For this year, the best Berkeley can expect is that the state funds the campus at the same level as last year — around $500 million in operating money. But because of rising costs, that still represents a 5 percent net decline in state funding this year, Birgeneau made clear.

“Unfortunately,” he said, “in the short term we’re going to have to cut back significantly on our hiring of new faculty, so we’re not going to be replacing most of the faculty who retire.” That means the ratio of students to faculty, currently about 18 to 1, Birgeneau said, will “gradually increase.”

Asked if that meant classes would be cut, he responded, “We hope not. The one thing we need to protect here is the education of our students.” It may mean that some classes are delayed, or not offered as often, in the near term, he added.

In spite of budget problems, Berkeley was able to reduce the overall costs borne by students whose family incomes are low enough to qualify them for Pell grants, the chancellor said, noting that “the rise in the cost of living and in fees was more than offset by the increase in our financial-aid package, and that’s in part because of good management.”

In addition to his financial initiatives, the chancellor emphasized his commitment to making Berkeley a welcoming campus for students who have served in the nation’s military. He introduced Ron Williams, a staff member who runs the cross-campus veterans’-services network, and Stuart Martin, who arrived at Berkeley last spring as a transfer student after serving in the Iraq war. [Both were featured in a recent campus article at newscenter.berkeley.edu/goto/vets08.]

Martin told the press how the network helped him with the daunting task of applying to Berkeley with transcripts from six community colleges — the result of his having moved around with the military — and then negotiating the complications of the GI Bill in arranging his student aid.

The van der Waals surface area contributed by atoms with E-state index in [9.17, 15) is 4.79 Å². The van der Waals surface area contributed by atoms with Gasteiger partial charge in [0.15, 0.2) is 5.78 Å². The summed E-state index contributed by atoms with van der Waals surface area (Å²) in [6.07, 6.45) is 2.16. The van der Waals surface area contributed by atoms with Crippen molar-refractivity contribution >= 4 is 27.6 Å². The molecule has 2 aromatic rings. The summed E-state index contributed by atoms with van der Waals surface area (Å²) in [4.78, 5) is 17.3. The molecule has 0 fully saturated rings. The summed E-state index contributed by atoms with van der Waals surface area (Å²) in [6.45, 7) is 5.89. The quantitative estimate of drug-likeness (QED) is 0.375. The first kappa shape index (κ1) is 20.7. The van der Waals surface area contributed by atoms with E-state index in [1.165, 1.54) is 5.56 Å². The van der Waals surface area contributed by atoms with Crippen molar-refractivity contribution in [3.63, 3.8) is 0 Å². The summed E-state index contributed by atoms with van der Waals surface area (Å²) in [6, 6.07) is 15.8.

“It was very unfamiliar coming in, but it’s been nothing but a big welcome,” he said.

Williams said that the incoming freshman class counts 77 Iraq and Afghan­istan veterans among its number, which he believes is a record for any of UC’s 10 campuses.

The performance of Cal athletes — past, present, and future — at the Beijing Olympics was another point of pride for Birgeneau. Altogether, athletes with connections to the Golden Bears won 17 medals — “a very impressive showing,” the chancellor enthused.

He later used the Cal athletes’ Olympic performance to respond to a question about the latest legal proceedings over Berkeley’s efforts to build a new student-athlete training center and move UC Berkeley athletes out of seismically challenged Memorial Stadium.

“If anyone had any question of the value of our student-athletes, they need only look back at the Olympic statistics I provided you,” he said. “We are extraordinarily proud of our athletes and want to provide them with the safest and best facilities that we can.”

Referring to the seismic-safety issues of student-athletes who train in the stadium, he added, “It’s really unfortunate that all the legal proceedings have extended the physical danger to our students for almost a year and a half, and I think the people responsible should be ashamed of themselves.”

The chancellor also announced that more than 11,000 students, faculty, and staff have signed up for Berkeley’s new WarnMe emergency-alert system, opened for student sign-ups last month and for faculty and staff this week. In the event of an emergency, the system sends immediate alerts by phone, e-mail, text, and TTY. (For more information, see our related story.)